M ilford residents are proud of the history of their city which is one of the oldest in Connecticut. The Milford Historical Society maintains three houses at 34 High Street. You can visit weekends from 1 to 4PM from early June through Columbus Day. The Genealogy Room at the Milford Library is where you can research the early settlers of Milford & neighboring towns.
Memorial Bridge near the library was built in 1889 for Milford’s 250th anniversary to honor the first settlers & after planters. The names of the settlers and their wives are on individual stones. The tower is dedicated to Robert Treat who was deputy governor and governor 1676-1708, and Ansantawae, the Paugusset sachem who sold the land to the settlers Feb. 12, 1639. Reverend Peter Prudden led his followers from Hertfordshire, England, & Wethersfield, Connecticut, to Milford has a stone at one end on the south side. At the other end is a stone for Captain Thomas Tibbals who suggested the area around the mouth of the Wepawaug River as a good place for settlement. “The Bridge on the Wepawaug” by Morris Abbot gives a brief history of the settlers. Crossing the Hotchkiss Bridge looking north is a view of the millrace. William Fowler built the first gristmill in New Haven Colony near the present library. Looking south is the harbor. Once the water in this area was so deep that ocean going sailing ships were built between 1690 & the early 1800s. Simon Lake’s submarine “Explorer” is near the harbor. He was an inventor with over 200 patents related to submarines. He lived in what is now the Smith & Sefcik Funeral Home with workshops in back.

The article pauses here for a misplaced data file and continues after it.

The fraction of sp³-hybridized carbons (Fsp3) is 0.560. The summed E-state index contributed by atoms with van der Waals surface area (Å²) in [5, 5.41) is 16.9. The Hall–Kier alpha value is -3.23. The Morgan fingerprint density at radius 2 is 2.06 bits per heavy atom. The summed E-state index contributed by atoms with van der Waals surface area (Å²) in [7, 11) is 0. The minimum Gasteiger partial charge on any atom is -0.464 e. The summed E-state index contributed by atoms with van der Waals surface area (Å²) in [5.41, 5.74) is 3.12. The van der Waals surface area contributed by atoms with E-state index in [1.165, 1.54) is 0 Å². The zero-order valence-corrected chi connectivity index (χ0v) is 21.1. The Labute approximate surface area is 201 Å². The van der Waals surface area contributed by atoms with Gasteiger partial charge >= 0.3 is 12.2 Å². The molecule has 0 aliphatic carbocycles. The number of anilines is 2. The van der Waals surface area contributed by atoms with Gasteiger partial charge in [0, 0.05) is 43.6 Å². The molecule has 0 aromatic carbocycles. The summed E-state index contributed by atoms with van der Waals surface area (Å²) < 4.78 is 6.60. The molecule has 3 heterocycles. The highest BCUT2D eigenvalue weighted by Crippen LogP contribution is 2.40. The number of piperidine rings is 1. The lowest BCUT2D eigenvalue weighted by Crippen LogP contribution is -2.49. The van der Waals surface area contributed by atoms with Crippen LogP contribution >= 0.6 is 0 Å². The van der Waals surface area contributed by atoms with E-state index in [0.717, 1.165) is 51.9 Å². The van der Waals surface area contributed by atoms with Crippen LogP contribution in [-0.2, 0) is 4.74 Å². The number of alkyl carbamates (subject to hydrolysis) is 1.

The Milford Green in the center of town is one of the longest in the state. There are several plaques around town showing places of historical importance that have been replaced with modern buildings. They show where the Regicides Whalley & Goff hid for several years, where George Washington ate breakfast in 1789, & where the original Post Road passed through Milford. The latter are on stone markers set by Postmaster General Benjamin Franklin in 1735. Several walking guides of Milford are available at downtown stores & the library that show the location of these markers.
The most prominent monument in the old section of the Milford Cemetery honors and tells the story of Captain Stephen Stow. He and the forty-six soldiers he cared for all died of small pox in early 1777 after they were cast ashore from a British prisoner of war ship. Robert Treat has a tabletop stone as does Jonathan Law who was governor of the Colony of Connecticut 1741-1750. In a newer section of the cemetery are buried Charles Hobby Pond, the governor of Connecticut from 1863-1864 & Medal of Honor recipient Brigadier General George William Baird.
Rumor is that Milford was visited by Captain William Kidd in June 1699 just before he was arrested for being a pirate. This has led to a local legend claiming treasure has been buried in MIlford. All attempts to find it have come up empty. Another more recent short term resident of Milford was Bill Clinton who rented a house while a student at Yale.
You can learn more about Milford’s interesting past by reading “The History of Milford, 1639-1989” which is available at the Milford Library. It along with other Milford and Charles Island History books can be purchased at the Milford Historical Society as well as walking tours.